This week, more than 2,000 bands will perform live as part of the South by Southwest music festival in Austin, Texas — and each will hope to stand out somehow. It's one thing to play SXSW, but another to generate excitement.
Zieti's members and extended family in the band's early days. Left to right: Tiende Laurent, Gnakale Aristide, Michael Shereikis (in back) with wife Natasha and son Nicholas, Yeoue Narcisse and Alex Owre.
The musical group Zieti started when two American expats met two Ivorian musicians living in a seaside shantytown. They became fast friends, rehearsing on the beach and even recording a few tracks together. The tracks then went missing when Ivory Coast fell into a brutal civil war, scattering Zieti's core to the four winds. Then, after a decade apart, the players reconnected and set about re-recording their lost songs.
It's WEEKENDS on ALL THINGS CONSIDERED from NPR News. I'm Guy Raz.
It's already Sunday in Japan. And people across that country will begin to commemorate the victims of the devastating earthquake and tsunami that struck one year ago. In a moment, we're going to hear about a group of volunteers who have been working with survivors, helping them get back on their feet.
But first to our correspondent Anthony Kuhn who's in Japan. And, Anthony, tell us, first of all, where you are and how it compares to what you saw a year ago.
As Japan continues to rebuild after last year's devastating earthquake and tsunami, many Japanese are devoting themselves to dealing with the human costs of the tragedy. Almost 20,000 people died in the disaster, but many thousands more were left injured, homeless and destitute. Doualy Xaykaothao met a group of Japanese people trying to make a difference.
Now to a story that's gripped a small town in Upstate, New York for the past five months. It's about 18 high school girls in the working-class town of Le Roy. It's just outside of Rochester. Reporter Susan Dominus wrote about it in this week's issue of the New York Times magazine, and she says it all started back in October when a high school cheerleader named Katie Krautwurst woke up from a nap.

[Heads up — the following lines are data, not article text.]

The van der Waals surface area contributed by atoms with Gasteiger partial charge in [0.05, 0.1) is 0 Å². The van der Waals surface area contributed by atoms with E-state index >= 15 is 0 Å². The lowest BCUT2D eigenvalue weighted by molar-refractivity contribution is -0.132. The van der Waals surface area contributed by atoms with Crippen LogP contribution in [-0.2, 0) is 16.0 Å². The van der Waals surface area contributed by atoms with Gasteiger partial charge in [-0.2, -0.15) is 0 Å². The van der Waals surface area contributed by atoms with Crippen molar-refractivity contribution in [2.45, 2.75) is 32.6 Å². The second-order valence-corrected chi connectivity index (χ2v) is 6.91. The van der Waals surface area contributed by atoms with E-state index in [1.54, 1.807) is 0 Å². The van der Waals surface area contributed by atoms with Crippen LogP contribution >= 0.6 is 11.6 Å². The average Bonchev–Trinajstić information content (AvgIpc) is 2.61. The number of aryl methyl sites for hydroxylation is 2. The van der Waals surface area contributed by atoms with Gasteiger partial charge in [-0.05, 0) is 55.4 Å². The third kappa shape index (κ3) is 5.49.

A close-up of a dragon robe, or long pao, dated late 18th- or early 19th-century China. It's one of many on display in the exhibit "Dragons, Nagas, and Creatures of the Deep" at the Textile Museum in Washington, D.C.
Credit Alex Wong / Getty Images
Participants perform a dragon dance during the annual Chinese New Year parade in 2007 in the Chinatown section of Washington, D.C.
Credit Bethesda Softworks
In the popular video game The Elder Scrolls V: Skyrim, the player fights ancient dragons and can learn their secrets in order to harness their powers.
A thousand years old, the dragon Kilgharrah (voiced by veteran actor John Hurt) is both a boon and a bane to Camelot in the BBC series Merlin, which airs in the U.S. on SyFy.
As the supernatural enjoys a pop culture resurgence — from vampires to fairy tales — there's also been a firestorm of fascination with dragons. Fire-breathing dragons are central to the much-anticipated second season of the HBO series Game of Thrones, which opens April 1. And this year alone the mystical creatures are being featured in two movies, a new book, video games and a museum exhibit.
Ready for some creative competition? Weekends on All Things Considered is launching Round 8 of its Three-Minute Fiction contest. Here's what we look for: original, short fiction that can be read in less than three minutes — that's no more than 600 words.
Robert Siegel talks with 80-year-old director Mike Nichols, whose Broadway revival of Arthur Miller's Death of a Salesman premieres March 15. Over his more than 60-year career, Nichols has directed, written and produced for Broadway, TV and film.
U.S. and Afghan negotiators appear to have cleared one major obstacle to a Status of Forces agreement that would govern the U.S. military presence in the country after NATO's drawdown in 2014. Friday's agreement resolves a dispute over control of Parwan prison where many Taliban suspects are detained.